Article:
This isn’t what you think it is. It’s about institutional culture clashes manifested as conflicts between anthropologists and a “scholarly” rejection of “military dominance in the field”. In April 2005, Montgomery McFate wrote an article for Military Review titled Anthropology and Counterinsurgency: the Strange Story of their Curious Relationship in which she wrote about past use of anthropologists in COIN. Some selected excerpts from this article:
- Ruth Benedict and other Office of War Information (OWI) anthropologists were asked to study the view of the emperor in Japanese society. The ensuing OWI position papers convinced Roosevelt to leave the emperor out of the conditions of surrender (rather than demanding unconditional surrender as he did of dictators Adolph Hitler and Benito Mussolini).
- From 1947 to 1952, Margaret Mead, Benedict, and others established a research program at Columbia University. Working under contract to the U.S. Office of Naval Research, anthropologists developed techniques for evaluating cultural artifacts, such as immigrant and refugee testimonies, art, and travelers’ accounts, to build up a picture of a particular culture… [some] research results were not only accurate but useful in a military context.
- Anthropologist Gerald Hickey explored the indigenous Vietnamese cultural concept of accommodation. While Taoist roots of the Vietnamese value system stressed individualism, in the Vietnamese worldview, accommodation was also necessary to restore harmony with the universe. In Washington, D.C., Hickey’s views on accommodation were treated as heresy. In 1967, at the conclusion of Hickey’s brief to a Pentagon audience, Richard Holbrooke said, “What you’re saying, Gerry, is that we’re not going to win a military victory in Vietnam.” Because it did not conform to the prevailing view of the conflict, Hickey’s message was promptly dismissed…Hickey was awarded the medal for Distinguished Public Service by Secretary of Defense Robert McNamara. Despite his medal (or perhaps because of it), Hickey was not able to get an academic job when he returned to the United States. He was refused a position at the University of Chicago by fellow anthropologists who objected to his association with RAND. Ironically, Hickey was also forced out of RAND because it was no longer interested in counterinsurgency.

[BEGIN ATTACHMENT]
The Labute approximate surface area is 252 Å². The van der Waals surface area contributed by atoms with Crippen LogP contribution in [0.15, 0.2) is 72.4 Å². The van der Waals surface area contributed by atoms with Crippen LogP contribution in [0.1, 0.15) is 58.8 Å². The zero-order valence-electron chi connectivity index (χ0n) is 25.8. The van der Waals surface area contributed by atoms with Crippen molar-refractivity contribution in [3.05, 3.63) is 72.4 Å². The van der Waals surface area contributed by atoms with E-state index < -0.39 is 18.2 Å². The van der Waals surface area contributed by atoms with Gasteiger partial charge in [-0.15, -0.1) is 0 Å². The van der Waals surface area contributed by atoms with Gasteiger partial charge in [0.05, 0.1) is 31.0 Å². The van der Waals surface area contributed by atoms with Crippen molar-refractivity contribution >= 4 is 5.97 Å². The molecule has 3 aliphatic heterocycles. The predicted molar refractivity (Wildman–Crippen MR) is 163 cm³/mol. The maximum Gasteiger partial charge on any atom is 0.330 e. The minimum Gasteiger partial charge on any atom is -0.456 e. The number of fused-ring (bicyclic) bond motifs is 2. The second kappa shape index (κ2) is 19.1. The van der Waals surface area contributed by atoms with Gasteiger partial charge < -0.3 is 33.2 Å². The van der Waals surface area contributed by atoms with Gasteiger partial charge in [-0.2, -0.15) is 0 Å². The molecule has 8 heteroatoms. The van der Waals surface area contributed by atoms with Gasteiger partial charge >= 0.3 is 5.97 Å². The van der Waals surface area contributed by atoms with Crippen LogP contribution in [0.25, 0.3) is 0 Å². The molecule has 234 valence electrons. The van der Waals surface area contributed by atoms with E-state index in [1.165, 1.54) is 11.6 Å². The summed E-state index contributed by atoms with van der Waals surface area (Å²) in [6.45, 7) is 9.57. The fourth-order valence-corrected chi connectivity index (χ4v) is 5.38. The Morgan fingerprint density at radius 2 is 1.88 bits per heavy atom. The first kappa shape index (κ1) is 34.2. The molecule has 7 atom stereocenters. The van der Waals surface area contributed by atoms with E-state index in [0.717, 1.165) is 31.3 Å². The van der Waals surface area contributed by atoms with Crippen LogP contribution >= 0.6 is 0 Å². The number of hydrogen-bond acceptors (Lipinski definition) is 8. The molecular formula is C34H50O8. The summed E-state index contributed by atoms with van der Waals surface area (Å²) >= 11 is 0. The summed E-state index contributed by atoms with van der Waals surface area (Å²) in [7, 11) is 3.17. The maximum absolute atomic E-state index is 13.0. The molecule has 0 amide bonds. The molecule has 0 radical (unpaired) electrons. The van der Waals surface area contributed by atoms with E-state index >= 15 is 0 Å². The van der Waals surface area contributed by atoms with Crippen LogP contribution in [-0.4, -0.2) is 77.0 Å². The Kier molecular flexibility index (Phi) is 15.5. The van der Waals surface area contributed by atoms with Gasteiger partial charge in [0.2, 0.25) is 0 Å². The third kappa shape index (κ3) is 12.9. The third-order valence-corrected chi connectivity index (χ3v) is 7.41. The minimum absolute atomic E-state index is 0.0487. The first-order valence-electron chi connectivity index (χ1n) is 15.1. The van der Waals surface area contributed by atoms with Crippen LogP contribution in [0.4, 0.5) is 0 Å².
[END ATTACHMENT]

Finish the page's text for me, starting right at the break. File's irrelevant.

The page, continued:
Interesting stories and McFate highlights the value of anthropology to preventing and shortening conflict. Interesting is how the profession rejects a military partnership and ostracizes those who “cross the line.” In a post and article titled “Fighting militarization of anthropology“, a blogger backs an associate professor at San Jose State University (California) to reject other anthropologists like Gerald Hickey’s, such as David Kilcullen: